“Weirder than all of this?” Officer Baker pointed to the mangled Jeep.
“Oh yeah,” John resumed his story. “When the little girl woke up in the hospital she told everyone that her mother had caused the accident. She said that Lois did it on purpose. Although most people chalked Anna’s story up to post traumatic stress, the police did dig a little deeper into the crash.”
“You got me hooked. What did they find?”
“Well, nothing concrete. Paul was the only one in the car who hadn’t been wearing a seatbelt. He died from head trauma. Friends and family said that he’d been a stickler for wearing his, but Lois claimed that he only wore them part time. Another finding had to do with the older daughter, Tracy, who had been sitting in the front seat with her father.”
“Why was the mother in the back?” Officer Baker interrupted.
“I was getting to that. People said that Lois never rode in the backseat because it made her car sick. Lois claims that she had never gotten motion sickness in her life. Anyway, back to Tracy. They found bruises on the girl’s neck. The coroner said they were caused by Lois’ hands.”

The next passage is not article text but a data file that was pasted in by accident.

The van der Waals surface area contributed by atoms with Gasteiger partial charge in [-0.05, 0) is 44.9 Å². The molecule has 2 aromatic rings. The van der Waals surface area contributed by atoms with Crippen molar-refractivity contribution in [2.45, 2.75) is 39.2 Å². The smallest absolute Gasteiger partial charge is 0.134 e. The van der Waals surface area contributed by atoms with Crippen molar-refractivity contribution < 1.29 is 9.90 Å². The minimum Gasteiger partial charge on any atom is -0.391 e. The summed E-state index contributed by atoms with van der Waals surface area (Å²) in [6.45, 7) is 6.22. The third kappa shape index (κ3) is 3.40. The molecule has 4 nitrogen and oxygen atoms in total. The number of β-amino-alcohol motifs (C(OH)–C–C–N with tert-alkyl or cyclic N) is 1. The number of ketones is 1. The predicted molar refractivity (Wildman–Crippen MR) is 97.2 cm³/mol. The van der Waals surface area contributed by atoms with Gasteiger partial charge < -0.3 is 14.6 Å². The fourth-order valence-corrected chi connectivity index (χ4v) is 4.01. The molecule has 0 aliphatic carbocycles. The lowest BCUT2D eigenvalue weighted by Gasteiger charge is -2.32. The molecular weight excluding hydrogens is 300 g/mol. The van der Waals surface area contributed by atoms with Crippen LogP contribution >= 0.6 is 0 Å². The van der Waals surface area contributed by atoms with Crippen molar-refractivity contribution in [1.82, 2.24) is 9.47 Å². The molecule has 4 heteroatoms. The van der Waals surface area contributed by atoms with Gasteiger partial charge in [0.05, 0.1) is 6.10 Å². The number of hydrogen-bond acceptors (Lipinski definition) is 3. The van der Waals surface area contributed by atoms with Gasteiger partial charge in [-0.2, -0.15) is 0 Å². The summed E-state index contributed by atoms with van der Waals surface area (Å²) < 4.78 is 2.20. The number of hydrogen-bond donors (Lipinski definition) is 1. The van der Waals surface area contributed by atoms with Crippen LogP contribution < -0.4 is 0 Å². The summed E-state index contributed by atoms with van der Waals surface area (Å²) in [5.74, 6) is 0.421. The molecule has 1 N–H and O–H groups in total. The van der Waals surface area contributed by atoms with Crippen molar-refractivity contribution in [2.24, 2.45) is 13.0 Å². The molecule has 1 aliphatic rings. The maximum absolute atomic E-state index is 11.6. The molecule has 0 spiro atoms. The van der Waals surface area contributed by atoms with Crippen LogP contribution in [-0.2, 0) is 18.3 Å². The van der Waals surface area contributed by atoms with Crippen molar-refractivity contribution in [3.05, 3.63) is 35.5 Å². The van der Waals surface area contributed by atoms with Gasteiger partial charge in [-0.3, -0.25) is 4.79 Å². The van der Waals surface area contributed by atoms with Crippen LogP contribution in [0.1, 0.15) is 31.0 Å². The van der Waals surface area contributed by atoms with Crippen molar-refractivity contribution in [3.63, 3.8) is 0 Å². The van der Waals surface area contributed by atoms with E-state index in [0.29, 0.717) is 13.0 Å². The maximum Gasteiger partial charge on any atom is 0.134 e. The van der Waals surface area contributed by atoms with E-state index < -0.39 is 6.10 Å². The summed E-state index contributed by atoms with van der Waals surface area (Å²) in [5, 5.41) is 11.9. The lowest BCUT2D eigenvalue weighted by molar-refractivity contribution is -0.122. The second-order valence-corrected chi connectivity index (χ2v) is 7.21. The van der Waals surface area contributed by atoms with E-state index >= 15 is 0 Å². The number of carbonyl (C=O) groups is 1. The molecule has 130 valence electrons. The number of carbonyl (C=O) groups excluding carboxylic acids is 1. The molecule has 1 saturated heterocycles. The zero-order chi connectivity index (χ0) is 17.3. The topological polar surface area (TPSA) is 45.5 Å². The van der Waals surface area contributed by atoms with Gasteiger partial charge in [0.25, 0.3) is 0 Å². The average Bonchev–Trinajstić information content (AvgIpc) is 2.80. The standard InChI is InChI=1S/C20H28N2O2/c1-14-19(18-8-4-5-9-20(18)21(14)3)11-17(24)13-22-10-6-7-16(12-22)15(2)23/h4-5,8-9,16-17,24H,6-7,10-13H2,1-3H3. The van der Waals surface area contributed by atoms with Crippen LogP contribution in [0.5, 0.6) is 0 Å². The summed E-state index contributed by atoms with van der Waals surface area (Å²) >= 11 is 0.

“She choked her own daughter?”
“Not according to Lois. She said that she had leaned over and grabbed a hold of Tracy before the car hit the water, hoping to stop her head from smacking forward.”
“Sounds like bullshit,” Officer Baker said.
“But tough to disprove,” Gina added.
John kept on with the story, causing the three public servants to neglect their duties in the process.
“Anyway, the family buried Paul and Tracy and life went on for Lois and Anna. Things weren’t good after that. The little girl told everyone in school that her mother was a murderer. Teacher’s tried to stop it, and poor Anna’s bad dreams eventually drove her to be placed in a mental hospital.”
“Is she still there?”
“Oh no, Anna’s dead, at least we think she is.”
Officer Baker was stunned. “Dead??”
“Anna was released two years ago. Just last year she was kidnapped. A ransom note was found in the girl’s handwriting, requesting five hundred thousand dollars for her safe return. Lois got the money together but no other contact was ever made by the kidnappers.”